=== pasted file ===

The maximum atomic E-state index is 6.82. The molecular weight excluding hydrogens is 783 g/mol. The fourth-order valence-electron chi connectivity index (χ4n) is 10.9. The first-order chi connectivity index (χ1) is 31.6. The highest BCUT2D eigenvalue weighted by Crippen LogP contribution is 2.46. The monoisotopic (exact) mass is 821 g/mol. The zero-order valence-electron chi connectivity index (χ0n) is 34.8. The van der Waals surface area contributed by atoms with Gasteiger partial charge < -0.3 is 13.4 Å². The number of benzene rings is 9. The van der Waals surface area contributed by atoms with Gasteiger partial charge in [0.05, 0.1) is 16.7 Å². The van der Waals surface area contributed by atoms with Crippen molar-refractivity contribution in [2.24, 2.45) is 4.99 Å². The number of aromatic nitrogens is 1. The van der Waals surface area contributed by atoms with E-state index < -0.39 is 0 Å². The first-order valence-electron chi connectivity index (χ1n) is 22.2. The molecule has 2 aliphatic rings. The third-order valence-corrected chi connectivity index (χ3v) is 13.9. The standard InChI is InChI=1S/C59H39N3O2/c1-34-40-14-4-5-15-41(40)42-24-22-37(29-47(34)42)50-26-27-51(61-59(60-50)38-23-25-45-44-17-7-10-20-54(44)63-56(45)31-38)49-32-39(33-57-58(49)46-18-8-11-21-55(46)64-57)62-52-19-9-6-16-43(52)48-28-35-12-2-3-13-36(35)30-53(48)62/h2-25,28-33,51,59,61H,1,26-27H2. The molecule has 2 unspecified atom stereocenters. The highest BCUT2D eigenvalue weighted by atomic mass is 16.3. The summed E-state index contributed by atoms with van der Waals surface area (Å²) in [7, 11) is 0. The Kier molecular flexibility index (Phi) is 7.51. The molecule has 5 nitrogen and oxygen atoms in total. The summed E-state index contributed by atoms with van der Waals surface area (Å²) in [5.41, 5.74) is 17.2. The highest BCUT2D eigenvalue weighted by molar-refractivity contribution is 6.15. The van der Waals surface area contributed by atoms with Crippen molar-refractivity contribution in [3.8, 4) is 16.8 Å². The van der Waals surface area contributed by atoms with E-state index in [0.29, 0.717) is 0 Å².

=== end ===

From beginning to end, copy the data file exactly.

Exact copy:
The maximum atomic E-state index is 6.82. The molecular weight excluding hydrogens is 783 g/mol. The fourth-order valence-electron chi connectivity index (χ4n) is 10.9. The first-order chi connectivity index (χ1) is 31.6. The highest BCUT2D eigenvalue weighted by Crippen LogP contribution is 2.46. The monoisotopic (exact) mass is 821 g/mol. The zero-order valence-electron chi connectivity index (χ0n) is 34.8. The van der Waals surface area contributed by atoms with Gasteiger partial charge < -0.3 is 13.4 Å². The number of benzene rings is 9. The van der Waals surface area contributed by atoms with Gasteiger partial charge in [0.05, 0.1) is 16.7 Å². The van der Waals surface area contributed by atoms with Crippen molar-refractivity contribution in [2.24, 2.45) is 4.99 Å². The number of aromatic nitrogens is 1. The van der Waals surface area contributed by atoms with E-state index < -0.39 is 0 Å². The first-order valence-electron chi connectivity index (χ1n) is 22.2. The molecule has 2 aliphatic rings. The third-order valence-corrected chi connectivity index (χ3v) is 13.9. The standard InChI is InChI=1S/C59H39N3O2/c1-34-40-14-4-5-15-41(40)42-24-22-37(29-47(34)42)50-26-27-51(61-59(60-50)38-23-25-45-44-17-7-10-20-54(44)63-56(45)31-38)49-32-39(33-57-58(49)46-18-8-11-21-55(46)64-57)62-52-19-9-6-16-43(52)48-28-35-12-2-3-13-36(35)30-53(48)62/h2-25,28-33,51,59,61H,1,26-27H2. The molecule has 2 unspecified atom stereocenters. The highest BCUT2D eigenvalue weighted by atomic mass is 16.3. The summed E-state index contributed by atoms with van der Waals surface area (Å²) in [7, 11) is 0. The Kier molecular flexibility index (Phi) is 7.51. The molecule has 5 nitrogen and oxygen atoms in total. The summed E-state index contributed by atoms with van der Waals surface area (Å²) in [5.41, 5.74) is 17.2. The highest BCUT2D eigenvalue weighted by molar-refractivity contribution is 6.15. The van der Waals surface area contributed by atoms with Crippen molar-refractivity contribution in [3.8, 4) is 16.8 Å². The van der Waals surface area contributed by atoms with E-state index in [0.29, 0.717) is 0 Å².